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Seat of Empire: The Embattled Birth of…

Seat of Empire: The Embattled Birth of Austin, Texas (Grover E. Murray…

by Jeffrey Stuart Kerr

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Modern observers know that the business of politics is a nasty one. Jeffrey Stuart Kerr’s Seat of Empire reminds us, however, that as politics goes, it is simply business as usual, that little has changed since the founding of this country – or since the earliest days of Texas history. Here, Kerr tells the story behind the “birth of Austin, Texas,” a city forever linked to the personal feud between the first two presidents of the Republic of Texas: Sam Houston and Mirabeau B. Lamar.

Lamar was determined to create a permanent capitol for the new republic on the site of a hill whose natural beauty he fell in love with while on a remote buffalo hunt. Houston was determined that the permanent capitol of Texas be located just about anywhere else, and preferably far to the east of Lamar’s chosen site. (One would suspect that Lamar felt equally strongly that the permanent capitol would be anywhere but its present location, Houston, the city named after his despised political rival.)

Lamar’s vision was on shaky grounds from the beginning. Sam Houston, the hero of San Jacinto - the battle that effectively gave birth to the Republic of Texas - was not the only politician against setting the country’s capitol in an area so remote that it could not be securely protected from Comanche raids and Mexican army invasions from the south. Other prominent Texas politicians lobbied to have the new capitol placed in cities more convenient to, and more likely to be an economic godsend for, their own constituencies.

Kerr details how Lamar and his backers were finally able to pull off the coup that would create the built-from-scratch city that became the last capitol the Republic of Texas would know – and the only capitol that the State of Texas has ever had. As Kerr puts it, “The city of Austin was born in 1839, almost died in the early 1840s, and sprang back to life thereafter…the explanation begins with a buffalo hunt.”

State of Empire is an eye-opener for those (including, I suspect, most Texans) who do not know the colorful history of Austin’s founding. Those who know the modern city’s streets well will find it difficult to envision Comanche raids on the same ground so bold and horrific that they came close to forcing abandonment of the new settlement. Somehow, largely due to a handful of brave and determined citizens, Austin survived long enough for the rest of the Republic to catch up with it.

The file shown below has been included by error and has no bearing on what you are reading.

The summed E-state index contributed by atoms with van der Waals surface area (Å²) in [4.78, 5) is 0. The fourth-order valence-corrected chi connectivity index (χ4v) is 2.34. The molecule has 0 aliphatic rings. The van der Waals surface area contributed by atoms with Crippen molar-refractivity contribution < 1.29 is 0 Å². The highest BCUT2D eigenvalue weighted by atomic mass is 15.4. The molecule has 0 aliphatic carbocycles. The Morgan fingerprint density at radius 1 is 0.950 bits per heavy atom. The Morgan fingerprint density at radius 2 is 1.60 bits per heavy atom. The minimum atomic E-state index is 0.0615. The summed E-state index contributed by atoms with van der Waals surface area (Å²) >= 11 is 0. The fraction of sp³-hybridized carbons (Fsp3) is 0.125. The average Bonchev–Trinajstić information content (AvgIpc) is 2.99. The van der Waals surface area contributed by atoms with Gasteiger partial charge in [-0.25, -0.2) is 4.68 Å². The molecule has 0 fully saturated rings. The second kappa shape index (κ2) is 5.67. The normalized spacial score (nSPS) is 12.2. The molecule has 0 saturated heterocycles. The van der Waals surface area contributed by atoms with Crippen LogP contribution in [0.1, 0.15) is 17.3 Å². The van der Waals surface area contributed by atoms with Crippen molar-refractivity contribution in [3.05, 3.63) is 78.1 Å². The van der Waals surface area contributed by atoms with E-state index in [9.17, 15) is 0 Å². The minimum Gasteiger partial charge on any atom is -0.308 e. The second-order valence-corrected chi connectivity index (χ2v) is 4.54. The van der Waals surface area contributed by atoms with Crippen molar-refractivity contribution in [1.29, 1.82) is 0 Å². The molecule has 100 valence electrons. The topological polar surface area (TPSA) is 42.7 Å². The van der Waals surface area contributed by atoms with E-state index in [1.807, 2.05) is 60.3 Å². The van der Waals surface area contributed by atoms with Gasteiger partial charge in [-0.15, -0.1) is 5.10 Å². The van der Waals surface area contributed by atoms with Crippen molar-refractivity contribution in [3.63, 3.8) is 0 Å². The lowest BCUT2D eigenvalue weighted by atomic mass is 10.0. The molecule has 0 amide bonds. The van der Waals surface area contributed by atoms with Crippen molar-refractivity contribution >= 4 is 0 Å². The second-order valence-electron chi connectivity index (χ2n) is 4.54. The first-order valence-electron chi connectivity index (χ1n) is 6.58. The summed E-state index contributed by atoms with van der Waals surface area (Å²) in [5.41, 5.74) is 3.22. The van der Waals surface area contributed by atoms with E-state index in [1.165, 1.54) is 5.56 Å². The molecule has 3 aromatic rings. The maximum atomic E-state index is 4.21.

Bottom Line: State of Empire will be of particular interest to Texas readers but will also benefit Sam Houston and Mirabeau B. Lamar scholars and historians more generally interested in this period of Texas history. The book is aimed at general readers but includes a generous number of annotations, and enough bibliographic material, to lead scholars to other sources of detail concerning the birth of Austin, Texas. ( )
  SamSattler | Aug 28, 2013 |
“Seat of Empire is the most thorough history of the dynamic personalities, political intrigue and powerful self-interests of empire, nation building and manifest destiny that led to the birth of the Texas capital.”

added by steffercat | editTrue West Magazine
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Amazon.com Product Description (ISBN 0896727823, Hardcover)

In 1838 Texas vice president Mirabeau B. Lamar, flush from the excitement of a successful buffalo hunt, gazed from a hilltop toward the paradise at his feet and saw the future. His poetic eye admired the stunning vista before him, with its wavering prairie grasses gradually yielding to clusters of trees, then whole forests bordering the glistening Colorado River in the distance. Lamar’s equally awestruck companions, no strangers to beautiful landscapes, shuffled speechlessly nearby. But where these men saw only nature’s handiwork, Lamar visualized a glorious manmade transformation--trees into buildings, prairie into streets, and the river itself into a bustling waterway. And he knew that with the presidency of the Republic of Texas in his grasp, he would soon be in position to achieve this vision.
     The founding of Austin sparked one of the Republic’s first great political battles, pitting against each other two Texas titans: Lamar, who in less than a year had risen to vice president from army private, and Sam Houston, the hero of San Jacinto and a man both loved and hated throughout the Republic.

     The shy, soft-spoken, self-righteous Lamar dreamed of a great imperial capital in the wilderness, but to achieve it faced the hardships of the frontier, the mighty Comanche nation, the Mexican army, and the formidable Houston’s political might.

(retrieved from Amazon Thu, 12 Mar 2015 18:17:51 -0400)

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